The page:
For those interested in the yellow ones, pls. read well into the history, where it explains the yellow blooming TCs were not naturally occurring plants & only came into being by human intervention (not sure if the term hybridization would be correct here). Goes onto explain they were not vigorous growers or plants w/ many flowers ...

I'm especially fascinated as I grew up in Rio (where these plants originate) 'til age 10, yet I don't recall ever seeing any of them there.

I remember many of our commonly grown plants from tropical Rio: Sansevierias, Canna, Hibiscus, Euphorbia miliis & Aroids galore (Monsteras, giant Philos, etc.) but not a single TC or CC, seems odd in retrospect.

I was especially lucky to have made frequent visits w/ my family to the Botanic Garden in Rio which was just spectacular (I'm guessing it still is). I even got lost in there once, probably wandered off to see some pretty flower ...

Anyway, thanks again for sharing such a great site; I really appreciate it & Merry Christmas!

    Bookmark   December 23, 2010 at 5:28PM
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No problem pirate_girl, and Merry Christmas to you as well. You've been here quite a while right? I've been lurking on Gardenweb since probably 2002 or 2003 (way back when Spike owned it), and coming back I recognize quite a few names.

Glad you liked the link. It was sort of a breakthrough for me as well. Check this one out too. It's an industrial horticultural book with a chapter (Chapter 13) on CCs and TGCs, etc., aimed at the hybridizer. It's relatively scientific -- great for me as a botanist -- but maybe a little harder to read in parts. It deals with more of the history, the hybrid ancestry of our modern plants, polyploidy (doubling of the genetic material), reproductive isolation (most holiday cacti cannot be self-fertilized or produce few and largely inviable fruit from such pollinations), genetic work, preserving pollen, as well as many other things. Definitely worth a read!

Apparently (from the below book) at least the original "Gold Charm" yellow TGC is triploid (just like seedless watermelons and cultivated bananas). I'm willing to bet all of the yellows bred from it (probably all yellows on the market or in existence since it is clearly a rare mutation) are triploid or tetraploid as well since genetic reduction is a lot harder than genetic duplication. Cool stuff!

Here is a link that might be useful: Flower Breeding and Genetics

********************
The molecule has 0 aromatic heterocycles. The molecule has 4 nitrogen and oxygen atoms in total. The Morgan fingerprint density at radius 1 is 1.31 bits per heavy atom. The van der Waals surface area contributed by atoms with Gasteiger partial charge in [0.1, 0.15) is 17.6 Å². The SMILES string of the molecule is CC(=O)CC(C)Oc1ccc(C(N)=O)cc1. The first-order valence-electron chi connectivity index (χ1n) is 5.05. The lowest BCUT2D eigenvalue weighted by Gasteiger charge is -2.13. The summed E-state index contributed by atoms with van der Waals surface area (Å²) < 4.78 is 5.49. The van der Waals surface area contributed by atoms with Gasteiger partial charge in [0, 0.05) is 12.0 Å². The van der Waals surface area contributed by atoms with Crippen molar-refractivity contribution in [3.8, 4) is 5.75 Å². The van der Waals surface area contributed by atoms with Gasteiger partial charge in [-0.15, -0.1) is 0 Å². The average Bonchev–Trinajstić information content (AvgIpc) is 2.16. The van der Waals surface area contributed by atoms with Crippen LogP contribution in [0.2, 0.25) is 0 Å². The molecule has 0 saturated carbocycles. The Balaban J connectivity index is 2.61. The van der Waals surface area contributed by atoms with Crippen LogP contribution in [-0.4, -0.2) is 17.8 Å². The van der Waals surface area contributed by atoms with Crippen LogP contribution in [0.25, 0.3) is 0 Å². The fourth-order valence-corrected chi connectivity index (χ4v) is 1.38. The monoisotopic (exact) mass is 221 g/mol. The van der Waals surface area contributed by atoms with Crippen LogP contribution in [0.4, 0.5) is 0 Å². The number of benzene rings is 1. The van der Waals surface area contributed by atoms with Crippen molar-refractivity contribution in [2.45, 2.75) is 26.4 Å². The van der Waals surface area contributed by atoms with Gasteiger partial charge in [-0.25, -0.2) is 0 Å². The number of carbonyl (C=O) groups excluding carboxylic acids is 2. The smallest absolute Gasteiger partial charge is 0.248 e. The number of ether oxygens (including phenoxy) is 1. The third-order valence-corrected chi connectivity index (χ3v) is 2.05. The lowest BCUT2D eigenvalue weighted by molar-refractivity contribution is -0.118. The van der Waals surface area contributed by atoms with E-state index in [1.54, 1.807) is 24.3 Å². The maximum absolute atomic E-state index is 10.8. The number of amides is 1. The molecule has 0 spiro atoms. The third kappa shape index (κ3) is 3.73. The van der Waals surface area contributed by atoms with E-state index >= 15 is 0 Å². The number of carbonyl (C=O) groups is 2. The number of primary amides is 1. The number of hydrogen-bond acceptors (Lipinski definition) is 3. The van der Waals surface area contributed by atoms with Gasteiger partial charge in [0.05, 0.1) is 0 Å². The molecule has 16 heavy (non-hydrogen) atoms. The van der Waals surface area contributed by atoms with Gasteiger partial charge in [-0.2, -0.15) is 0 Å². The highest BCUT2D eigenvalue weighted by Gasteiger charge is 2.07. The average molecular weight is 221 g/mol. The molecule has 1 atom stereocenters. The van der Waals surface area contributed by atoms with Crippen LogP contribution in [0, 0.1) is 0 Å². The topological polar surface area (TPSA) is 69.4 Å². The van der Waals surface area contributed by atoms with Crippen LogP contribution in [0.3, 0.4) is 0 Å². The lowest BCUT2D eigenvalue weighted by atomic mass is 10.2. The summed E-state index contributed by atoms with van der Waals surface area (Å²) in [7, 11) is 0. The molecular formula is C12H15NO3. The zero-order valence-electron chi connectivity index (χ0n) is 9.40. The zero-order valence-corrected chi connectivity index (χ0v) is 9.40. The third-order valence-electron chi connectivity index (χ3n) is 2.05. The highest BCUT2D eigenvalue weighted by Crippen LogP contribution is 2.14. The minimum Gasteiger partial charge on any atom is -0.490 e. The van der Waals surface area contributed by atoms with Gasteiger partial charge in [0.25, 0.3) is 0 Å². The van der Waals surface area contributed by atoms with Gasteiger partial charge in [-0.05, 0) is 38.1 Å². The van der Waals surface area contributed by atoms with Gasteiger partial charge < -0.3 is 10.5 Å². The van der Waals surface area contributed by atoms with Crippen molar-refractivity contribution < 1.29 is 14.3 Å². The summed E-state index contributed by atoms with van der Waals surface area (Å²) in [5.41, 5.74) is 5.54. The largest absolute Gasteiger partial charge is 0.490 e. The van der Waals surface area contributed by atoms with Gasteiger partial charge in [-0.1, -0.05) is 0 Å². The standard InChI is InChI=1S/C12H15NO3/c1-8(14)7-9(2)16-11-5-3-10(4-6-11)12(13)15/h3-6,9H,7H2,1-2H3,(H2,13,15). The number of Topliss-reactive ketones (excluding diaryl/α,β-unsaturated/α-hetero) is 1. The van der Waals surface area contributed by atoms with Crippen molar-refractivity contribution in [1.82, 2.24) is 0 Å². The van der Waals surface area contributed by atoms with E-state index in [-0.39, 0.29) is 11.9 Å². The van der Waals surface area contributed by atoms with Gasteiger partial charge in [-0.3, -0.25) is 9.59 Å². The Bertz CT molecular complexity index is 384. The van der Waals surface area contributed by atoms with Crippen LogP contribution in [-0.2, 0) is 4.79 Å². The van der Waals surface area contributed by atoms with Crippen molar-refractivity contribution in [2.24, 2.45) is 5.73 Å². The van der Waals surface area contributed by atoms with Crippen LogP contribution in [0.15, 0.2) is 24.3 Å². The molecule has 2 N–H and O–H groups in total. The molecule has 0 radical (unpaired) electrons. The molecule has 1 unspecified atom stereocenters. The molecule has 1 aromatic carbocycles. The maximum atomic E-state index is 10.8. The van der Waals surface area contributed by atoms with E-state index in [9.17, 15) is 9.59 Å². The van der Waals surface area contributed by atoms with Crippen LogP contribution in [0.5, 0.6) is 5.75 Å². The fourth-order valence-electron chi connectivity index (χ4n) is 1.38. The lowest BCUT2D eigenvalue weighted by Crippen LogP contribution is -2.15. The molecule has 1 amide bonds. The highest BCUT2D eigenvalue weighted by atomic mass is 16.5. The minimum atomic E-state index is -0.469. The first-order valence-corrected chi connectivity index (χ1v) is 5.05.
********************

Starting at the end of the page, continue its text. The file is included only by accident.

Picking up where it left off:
Bookmark   December 23, 2010 at 10:55PM
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Denmark is in Northern Europe...latitude/longitude for its capital Copenhagen is 55úN and 12úE. so its pretty cool in relation to even northern U.S. I like to explain that parts of Canada are more southern than some parts of California...its northern boundary is at 42úN and our most southern is 41úN...but its all because the world is round.
Christmas Cactus is the same as what has become known as Thanksgiving Cactus...its all in the time you bring it to bloom. Some say the plant smells the turkey and senses its time to flower.
Its also agreed that you should always buy a plant when its in bloom to ensure what color you are purchasing.
The stores, usually put their plants where they are left and not moved from their selling shelf and thus they will come along and bloom. Move a C.C. around, as in watering, it may throw a fuss and delay blooming.
The temperature when they are brought indoors, or if in a room they stay in, if hit by heat vent, can delay bloom.
If they don't receive adequate light to begin their bloom cycle, they will delay bloom. If they receive too much light when they begin to flower, they will flower all at once and not very long.
The trick is to give them just enough, not too much, not too little, to show their best. And keep them damp..not too much water, just what they require.

    Bookmark   December 24, 2010 at 1:41PM
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greenman28 NorCal 7b/8a

Goren, Christmas Cactus, Thanksgiving Cactus, and Easter Cactus are different plants.
It has nothing to do with when they're brought to bloom.

Here's an educational link.


Here is a link that might be useful: The Holiday Cacti

    Bookmark   December 24, 2010 at 1:54PM